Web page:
It will certainly have been studied and analysed in the United States, currently in economic and military terms the sole superpower on the planet. Hypothetically, it can be projected that, if the high rates of economic growth that have been reported in China over the past 20 years of state-protected, but increasingly capitalist, development were to carry on for another 40 years, China would catch up and outstrip the USA as the pre-eminent world power. This is actually rather unlikely: the more predominant the capitalist mode of production becomes, the more China is likely to become acquainted with the reality that capitalism is not about continuous growth at double-digit rates decade after decade. Markets have limits, and sooner or later reach them, resulting in stagnation/contraction. It is only a matter of time before China experiences capitalist crisis at first hand.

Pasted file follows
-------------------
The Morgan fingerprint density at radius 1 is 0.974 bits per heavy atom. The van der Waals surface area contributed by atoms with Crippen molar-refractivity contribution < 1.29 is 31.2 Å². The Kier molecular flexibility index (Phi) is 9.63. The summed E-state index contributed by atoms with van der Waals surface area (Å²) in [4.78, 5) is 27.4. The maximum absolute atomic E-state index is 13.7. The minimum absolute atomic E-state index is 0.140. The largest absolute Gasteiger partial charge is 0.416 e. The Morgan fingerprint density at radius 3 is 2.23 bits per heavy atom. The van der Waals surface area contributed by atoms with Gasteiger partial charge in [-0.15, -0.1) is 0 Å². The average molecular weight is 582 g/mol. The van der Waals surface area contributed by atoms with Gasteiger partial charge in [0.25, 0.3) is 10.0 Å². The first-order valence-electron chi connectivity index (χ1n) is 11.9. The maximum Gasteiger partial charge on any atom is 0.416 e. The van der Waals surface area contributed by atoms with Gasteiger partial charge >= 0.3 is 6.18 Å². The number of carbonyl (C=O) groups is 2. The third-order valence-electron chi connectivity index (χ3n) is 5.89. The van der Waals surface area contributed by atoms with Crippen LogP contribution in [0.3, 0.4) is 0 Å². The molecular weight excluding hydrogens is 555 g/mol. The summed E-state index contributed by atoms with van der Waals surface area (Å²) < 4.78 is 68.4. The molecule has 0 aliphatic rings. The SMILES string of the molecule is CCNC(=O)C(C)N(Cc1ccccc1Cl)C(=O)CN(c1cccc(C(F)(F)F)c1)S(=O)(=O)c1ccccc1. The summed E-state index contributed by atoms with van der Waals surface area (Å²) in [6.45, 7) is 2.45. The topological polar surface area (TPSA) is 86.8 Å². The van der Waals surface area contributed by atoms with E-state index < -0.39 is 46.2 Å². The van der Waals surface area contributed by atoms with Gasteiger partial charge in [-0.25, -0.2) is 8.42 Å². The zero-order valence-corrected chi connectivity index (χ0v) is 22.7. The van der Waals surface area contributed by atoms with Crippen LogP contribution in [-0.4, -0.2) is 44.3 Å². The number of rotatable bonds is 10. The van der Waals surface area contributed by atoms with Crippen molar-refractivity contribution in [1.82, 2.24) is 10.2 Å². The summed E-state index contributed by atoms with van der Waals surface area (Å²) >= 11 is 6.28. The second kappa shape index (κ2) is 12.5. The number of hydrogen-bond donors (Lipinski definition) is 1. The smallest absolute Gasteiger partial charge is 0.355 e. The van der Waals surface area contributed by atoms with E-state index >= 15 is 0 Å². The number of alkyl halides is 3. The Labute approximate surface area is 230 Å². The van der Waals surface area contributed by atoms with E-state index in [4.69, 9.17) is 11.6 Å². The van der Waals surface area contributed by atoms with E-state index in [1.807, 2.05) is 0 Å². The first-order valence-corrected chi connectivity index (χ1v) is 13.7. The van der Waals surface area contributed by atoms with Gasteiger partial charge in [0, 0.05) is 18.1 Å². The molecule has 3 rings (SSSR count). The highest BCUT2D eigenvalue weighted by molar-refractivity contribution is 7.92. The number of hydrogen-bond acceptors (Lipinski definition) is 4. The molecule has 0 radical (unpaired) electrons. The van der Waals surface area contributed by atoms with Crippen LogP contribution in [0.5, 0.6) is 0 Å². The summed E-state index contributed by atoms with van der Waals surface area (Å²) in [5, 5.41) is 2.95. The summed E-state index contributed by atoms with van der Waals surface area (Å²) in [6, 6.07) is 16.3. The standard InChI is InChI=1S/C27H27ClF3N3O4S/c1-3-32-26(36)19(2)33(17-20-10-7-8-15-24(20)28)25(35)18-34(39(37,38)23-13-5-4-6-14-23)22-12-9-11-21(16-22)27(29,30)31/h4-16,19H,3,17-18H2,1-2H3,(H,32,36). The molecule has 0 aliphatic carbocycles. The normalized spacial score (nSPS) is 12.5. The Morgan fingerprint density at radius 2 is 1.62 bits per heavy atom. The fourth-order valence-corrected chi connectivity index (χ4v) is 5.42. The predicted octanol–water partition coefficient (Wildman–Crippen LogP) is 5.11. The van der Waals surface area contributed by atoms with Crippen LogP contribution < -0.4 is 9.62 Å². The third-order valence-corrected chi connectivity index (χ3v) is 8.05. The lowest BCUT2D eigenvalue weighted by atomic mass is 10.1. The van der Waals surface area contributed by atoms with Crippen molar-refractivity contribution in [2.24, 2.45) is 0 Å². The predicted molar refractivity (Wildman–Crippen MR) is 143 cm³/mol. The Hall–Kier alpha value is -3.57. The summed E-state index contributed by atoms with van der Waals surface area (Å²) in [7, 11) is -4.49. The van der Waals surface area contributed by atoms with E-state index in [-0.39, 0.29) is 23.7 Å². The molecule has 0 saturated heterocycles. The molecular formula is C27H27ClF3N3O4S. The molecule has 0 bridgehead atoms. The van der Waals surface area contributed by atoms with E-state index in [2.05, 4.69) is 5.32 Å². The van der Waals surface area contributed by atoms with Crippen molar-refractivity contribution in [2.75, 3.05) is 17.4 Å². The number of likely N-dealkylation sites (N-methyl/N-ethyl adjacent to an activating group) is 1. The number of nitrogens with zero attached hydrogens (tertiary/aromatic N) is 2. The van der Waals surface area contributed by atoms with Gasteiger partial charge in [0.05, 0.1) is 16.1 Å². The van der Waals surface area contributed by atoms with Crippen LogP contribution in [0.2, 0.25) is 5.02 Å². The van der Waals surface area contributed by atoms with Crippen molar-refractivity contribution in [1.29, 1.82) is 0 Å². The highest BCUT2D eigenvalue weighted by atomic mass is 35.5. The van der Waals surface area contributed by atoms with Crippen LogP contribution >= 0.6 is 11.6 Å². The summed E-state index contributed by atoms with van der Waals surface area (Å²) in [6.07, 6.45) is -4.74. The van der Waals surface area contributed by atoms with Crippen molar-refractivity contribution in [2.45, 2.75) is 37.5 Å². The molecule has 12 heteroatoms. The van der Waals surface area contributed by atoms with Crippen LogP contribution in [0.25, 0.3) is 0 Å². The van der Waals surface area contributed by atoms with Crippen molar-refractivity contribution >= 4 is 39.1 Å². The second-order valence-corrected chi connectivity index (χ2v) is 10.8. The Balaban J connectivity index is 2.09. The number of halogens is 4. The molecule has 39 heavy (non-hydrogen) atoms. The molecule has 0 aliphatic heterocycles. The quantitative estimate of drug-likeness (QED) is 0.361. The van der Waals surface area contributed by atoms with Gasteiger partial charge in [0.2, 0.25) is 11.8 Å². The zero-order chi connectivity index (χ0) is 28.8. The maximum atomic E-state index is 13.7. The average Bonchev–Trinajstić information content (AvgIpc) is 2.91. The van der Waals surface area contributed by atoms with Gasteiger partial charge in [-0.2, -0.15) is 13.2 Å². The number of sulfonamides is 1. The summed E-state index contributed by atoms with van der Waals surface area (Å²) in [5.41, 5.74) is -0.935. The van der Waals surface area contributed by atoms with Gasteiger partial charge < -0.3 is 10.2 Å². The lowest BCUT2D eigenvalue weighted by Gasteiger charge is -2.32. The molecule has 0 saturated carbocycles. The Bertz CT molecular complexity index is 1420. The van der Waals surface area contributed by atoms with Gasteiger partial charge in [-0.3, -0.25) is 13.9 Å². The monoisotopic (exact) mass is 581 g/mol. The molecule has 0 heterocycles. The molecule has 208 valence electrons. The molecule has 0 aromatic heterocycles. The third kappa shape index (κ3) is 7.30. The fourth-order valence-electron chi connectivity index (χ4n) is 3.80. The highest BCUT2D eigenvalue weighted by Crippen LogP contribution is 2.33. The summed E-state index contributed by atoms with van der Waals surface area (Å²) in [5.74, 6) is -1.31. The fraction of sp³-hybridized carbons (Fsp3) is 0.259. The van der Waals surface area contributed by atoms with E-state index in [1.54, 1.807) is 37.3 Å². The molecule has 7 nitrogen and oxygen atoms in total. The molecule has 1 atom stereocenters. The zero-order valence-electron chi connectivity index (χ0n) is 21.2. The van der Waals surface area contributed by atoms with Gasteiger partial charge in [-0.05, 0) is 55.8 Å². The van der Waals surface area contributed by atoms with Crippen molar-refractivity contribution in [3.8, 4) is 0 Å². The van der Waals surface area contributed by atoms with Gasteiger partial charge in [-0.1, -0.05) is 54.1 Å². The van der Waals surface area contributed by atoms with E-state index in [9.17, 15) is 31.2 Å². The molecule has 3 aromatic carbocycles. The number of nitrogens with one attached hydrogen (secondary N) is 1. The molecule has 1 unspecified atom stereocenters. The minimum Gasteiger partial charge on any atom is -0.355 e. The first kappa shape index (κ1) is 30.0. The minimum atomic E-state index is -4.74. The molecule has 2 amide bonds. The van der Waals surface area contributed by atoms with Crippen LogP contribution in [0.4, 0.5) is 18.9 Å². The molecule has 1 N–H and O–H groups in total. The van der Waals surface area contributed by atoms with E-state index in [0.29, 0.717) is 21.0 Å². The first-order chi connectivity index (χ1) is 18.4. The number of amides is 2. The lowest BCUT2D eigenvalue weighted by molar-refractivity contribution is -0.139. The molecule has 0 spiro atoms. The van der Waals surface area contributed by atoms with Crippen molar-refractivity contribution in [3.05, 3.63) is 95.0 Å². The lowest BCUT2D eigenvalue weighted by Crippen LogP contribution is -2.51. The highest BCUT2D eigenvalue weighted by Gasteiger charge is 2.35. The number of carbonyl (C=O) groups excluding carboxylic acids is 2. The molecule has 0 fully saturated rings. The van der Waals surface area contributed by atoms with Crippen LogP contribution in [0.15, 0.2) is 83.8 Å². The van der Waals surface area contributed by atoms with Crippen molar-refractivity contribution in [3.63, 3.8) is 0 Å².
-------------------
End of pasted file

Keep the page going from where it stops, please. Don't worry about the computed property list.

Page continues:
In immediate terms, however, the impact of the Shenzhou mission could be considerable, though exactly how things will shake out is difficult to predict. The whole project of the ‘neo-conservative’ imperialist clique in Washington is, as is now well known, to use American power in a pre-emptive manner to stop the emergence of credible and, in their terms, potentially dangerous rivals to American power. Iraq was merely a pawn in that strategy - Bush’s January 2002 ‘axis of evil’ speech that also marked Iran and North Korea for likely attack, and the later adding of Syria, Libya and Cuba to the list, are of course further manifestations.